Franchise territories are the designated trade areas granted to a Franchisee under a Franchise Agreement. It is not compulsory to have territories but often it helps to optimise the local business opportunities or bring order to the local marketing carried out under your brand.
Models without territories are often referred to as “hunt anywhere” models or “site specific” models.
The hunt anywhere version refers to the situation where the Franchisee is not constrained by boundaries and can seek to provide the products or services anywhere. This also allows the customer choose who they want to deal with from the franchise system.
Site specific models apply mainly in the food industry where rights are granted to establish a store in a specific location or shopping centre. The Franchisee has no exclusive area other than the store and as a result there will often be several stores from the same brand with close proximity. In these situations, it may be appropriate to specify a new store will not be opened within a certain distance of existing stores. There are many permutations.
For franchise systems where territories are beneficial, the territory can operate in 2 ways:
- Full exclusivity to a specific area; or
- Partial exclusivity – such as exclusivity for inbound customer leads or marketing activity only
It is also important for the franchise to have clear rules and policies about how to deal with customers that cross multiple territories – where there may be shared or transient customers. Professional advice is recommended to work this through as this inevitably links to issues like customer marketing, referrals and income sharing between franchisees.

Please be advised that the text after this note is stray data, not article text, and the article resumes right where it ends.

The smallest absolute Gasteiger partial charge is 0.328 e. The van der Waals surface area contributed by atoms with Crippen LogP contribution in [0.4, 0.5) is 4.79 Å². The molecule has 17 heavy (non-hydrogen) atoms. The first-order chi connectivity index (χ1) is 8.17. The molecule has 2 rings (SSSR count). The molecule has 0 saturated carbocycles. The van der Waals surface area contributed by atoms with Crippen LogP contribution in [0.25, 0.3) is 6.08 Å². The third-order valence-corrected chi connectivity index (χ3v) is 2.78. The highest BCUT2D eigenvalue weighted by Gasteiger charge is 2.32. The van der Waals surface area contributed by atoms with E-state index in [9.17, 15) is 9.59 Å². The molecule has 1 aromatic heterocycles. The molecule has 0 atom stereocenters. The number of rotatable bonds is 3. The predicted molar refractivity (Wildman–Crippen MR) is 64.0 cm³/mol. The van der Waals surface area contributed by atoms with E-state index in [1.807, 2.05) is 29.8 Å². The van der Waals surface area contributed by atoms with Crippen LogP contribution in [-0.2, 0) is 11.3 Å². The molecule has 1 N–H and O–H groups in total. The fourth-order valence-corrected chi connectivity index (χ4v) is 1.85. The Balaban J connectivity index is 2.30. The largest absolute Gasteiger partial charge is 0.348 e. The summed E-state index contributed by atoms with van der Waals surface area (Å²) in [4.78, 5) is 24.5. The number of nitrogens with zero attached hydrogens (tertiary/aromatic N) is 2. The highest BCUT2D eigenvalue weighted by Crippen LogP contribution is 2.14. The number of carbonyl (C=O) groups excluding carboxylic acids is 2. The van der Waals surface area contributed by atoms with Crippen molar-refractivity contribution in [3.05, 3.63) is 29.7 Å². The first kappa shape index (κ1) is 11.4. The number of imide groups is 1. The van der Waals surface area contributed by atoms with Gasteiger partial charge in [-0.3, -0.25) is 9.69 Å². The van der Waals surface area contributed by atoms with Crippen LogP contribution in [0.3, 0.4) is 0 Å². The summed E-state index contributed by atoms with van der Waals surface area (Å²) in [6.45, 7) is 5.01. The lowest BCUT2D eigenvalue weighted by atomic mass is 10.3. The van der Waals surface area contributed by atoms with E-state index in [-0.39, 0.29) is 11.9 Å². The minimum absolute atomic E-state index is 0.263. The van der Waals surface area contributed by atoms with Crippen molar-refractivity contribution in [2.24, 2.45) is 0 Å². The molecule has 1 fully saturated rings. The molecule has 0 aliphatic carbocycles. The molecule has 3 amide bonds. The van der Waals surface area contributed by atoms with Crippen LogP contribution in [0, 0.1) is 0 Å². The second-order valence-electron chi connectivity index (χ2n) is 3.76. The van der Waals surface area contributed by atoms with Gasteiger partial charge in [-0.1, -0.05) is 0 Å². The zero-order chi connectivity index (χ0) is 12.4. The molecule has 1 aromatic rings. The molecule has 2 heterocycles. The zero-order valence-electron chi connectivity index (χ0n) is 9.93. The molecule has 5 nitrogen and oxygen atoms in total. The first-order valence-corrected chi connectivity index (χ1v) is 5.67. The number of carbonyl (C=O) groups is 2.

The boundaries of a territory should always be clearly mapped and attached to the Franchise Agreement.
From a Franchisors perspective, a consideration may also be about territory optimisation. Many new franchise systems offer large territory areas and as the business grows they later find they have given away areas that are too large and have lost power to compel a Franchisee to work harder or optimise the area. If the Franchisee is happy with the results they are getting they may ease off, leaving leads not being attended to or poor customer experience.
Franchisors should do 3 things to protect against this:
- Make sure they undertake a proper quantification and mapping exercise at the start before they allocate territories so the right balance is struck;
- Consider granting smaller territories with options over neighbouring territories for the Franchisee to grow into as they prove they can optimise within agreed performance parameters; &
- Insert a clause in the Franchise Agreement to allow for sub-division of larger territories if the Franchisee does not meet performance requirements.
There is some maths & science needed to work out the size, location and boundaries of territories. Critical decisions and assumptions need to be made.
We recommend clients start with 2 key considerations:
- What works best for the end customers (to make it easier to buy from you instead of competitors); &
- What level of sales or profit do you want your Franchisees to make?
If your proposition does not work for the customer, the business fails – so get this right.
If the Franchisee needs to make a certain amount of money, reverse engineer from this point to determine the number, mix and value of customers within specific areas to achieve the sales or profit goals. This usually takes professional research and multiple attempts to test and customise.
CEO Consulting injects critical experience and guidance into this process. We also have relationships with several highly skilled mapping specialists who can work with us to develop territories & maps for a wide variety of situations. This not only gives a better commercial outcome but provides greater legal protection to Franchisors.